You can be a brilliant conversationalist if you ask good questions and then listen, really listen.

You can be a brilliant conversationalist if you ask good questions and then listen, really listen.

What makes someone a brilliant conversationalist? Brilliant conversationalists engage others by asking excellent questions. You can improve the quality of all of your conversations, professional and personal, when you ask good questions and then listen, really listen, to the responses. This is also one of the best ways to get smarter.

Maybe you know of my brother Robert Fripp, the legendary guitarist? He’s one of Rolling Stone’s list of 100 Greatest Guitarists of all time. You might not know that he’s also a thoughtful and erudite writer and speaker. In truth, Robert is one of the most brilliant people I know and he listens well. He’s said:

“We add to a conversation by listening. We add to a conversation by contributing. People who only speak and do not know how to listen give me headache and often make me ill.”

Along these same lines is this from my friend, consultant, speaker, and author, Alan Weiss:

If you want to be regarded as a brilliant conversationalist, ask others questions.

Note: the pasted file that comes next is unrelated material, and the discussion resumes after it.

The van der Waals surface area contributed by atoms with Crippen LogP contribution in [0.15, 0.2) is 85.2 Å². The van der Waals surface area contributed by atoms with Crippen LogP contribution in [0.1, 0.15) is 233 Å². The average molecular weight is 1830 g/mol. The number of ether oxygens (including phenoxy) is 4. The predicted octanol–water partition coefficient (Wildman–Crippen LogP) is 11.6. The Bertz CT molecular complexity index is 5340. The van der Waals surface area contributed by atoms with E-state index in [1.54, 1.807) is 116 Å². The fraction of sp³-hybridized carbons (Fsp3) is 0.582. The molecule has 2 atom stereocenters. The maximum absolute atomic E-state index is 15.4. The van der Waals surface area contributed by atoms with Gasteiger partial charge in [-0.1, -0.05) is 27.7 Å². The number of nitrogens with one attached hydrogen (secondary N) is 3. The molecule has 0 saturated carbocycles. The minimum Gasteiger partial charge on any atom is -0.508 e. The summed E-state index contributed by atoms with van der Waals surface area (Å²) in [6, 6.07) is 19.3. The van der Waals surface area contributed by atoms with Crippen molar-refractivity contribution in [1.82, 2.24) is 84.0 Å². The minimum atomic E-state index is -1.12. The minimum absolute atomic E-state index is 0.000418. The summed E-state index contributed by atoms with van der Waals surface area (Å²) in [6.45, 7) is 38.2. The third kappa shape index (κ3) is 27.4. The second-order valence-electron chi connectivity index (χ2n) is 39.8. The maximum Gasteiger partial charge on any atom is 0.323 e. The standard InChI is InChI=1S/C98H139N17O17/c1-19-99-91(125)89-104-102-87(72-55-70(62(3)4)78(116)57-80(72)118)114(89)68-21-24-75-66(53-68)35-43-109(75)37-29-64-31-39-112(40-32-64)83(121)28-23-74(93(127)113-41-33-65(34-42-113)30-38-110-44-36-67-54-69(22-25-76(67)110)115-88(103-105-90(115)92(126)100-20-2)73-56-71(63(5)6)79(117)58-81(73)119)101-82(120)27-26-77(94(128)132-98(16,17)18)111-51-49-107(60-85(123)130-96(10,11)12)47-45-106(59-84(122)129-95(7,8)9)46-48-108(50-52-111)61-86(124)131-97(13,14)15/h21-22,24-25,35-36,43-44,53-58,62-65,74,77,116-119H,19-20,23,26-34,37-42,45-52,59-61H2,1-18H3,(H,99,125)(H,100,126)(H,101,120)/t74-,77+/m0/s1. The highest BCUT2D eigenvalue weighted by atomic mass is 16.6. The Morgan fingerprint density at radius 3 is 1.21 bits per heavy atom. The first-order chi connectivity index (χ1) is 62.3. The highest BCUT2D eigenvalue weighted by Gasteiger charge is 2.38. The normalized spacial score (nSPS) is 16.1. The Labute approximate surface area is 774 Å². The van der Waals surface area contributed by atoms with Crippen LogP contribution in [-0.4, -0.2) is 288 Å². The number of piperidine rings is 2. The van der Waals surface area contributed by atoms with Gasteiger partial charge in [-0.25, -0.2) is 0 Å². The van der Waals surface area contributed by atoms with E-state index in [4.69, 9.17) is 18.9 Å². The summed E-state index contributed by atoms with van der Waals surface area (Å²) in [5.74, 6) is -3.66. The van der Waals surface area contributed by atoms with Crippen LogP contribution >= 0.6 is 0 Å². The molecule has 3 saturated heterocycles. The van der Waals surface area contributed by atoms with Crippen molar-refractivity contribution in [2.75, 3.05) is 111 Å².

If you want to be perceived as a smart business person, ask others about their business philosophy.

If you want to be associated with thought leadership, hang out with thought leaders and watch what they do.

The worst thing you can do is to try to prove you’re “the second smartest person in the room” by constantly citing your sources, credentials, and experiences.

Confident, bright, powerful people appear that way because they are content to listen to others, to prompt them to speak, and to analyze and learn in the process.

I may be an exception, but I’ve never been able to learn too much while I’m speaking.”

Alan is also among the most brilliant people I know.

Fripp Virtual TrainingBecome a great presenter quickly, easily, and cost-effectively on your own schedule. I’m here for you 24/7 through Fripp Virtual Training.

“I wanted a super bowl-quality coach, and I was lucky to be introduced to Patricia Fripp. Her help in coaching and scripting was world class. With Patricia Fripp on your team, you can go places.”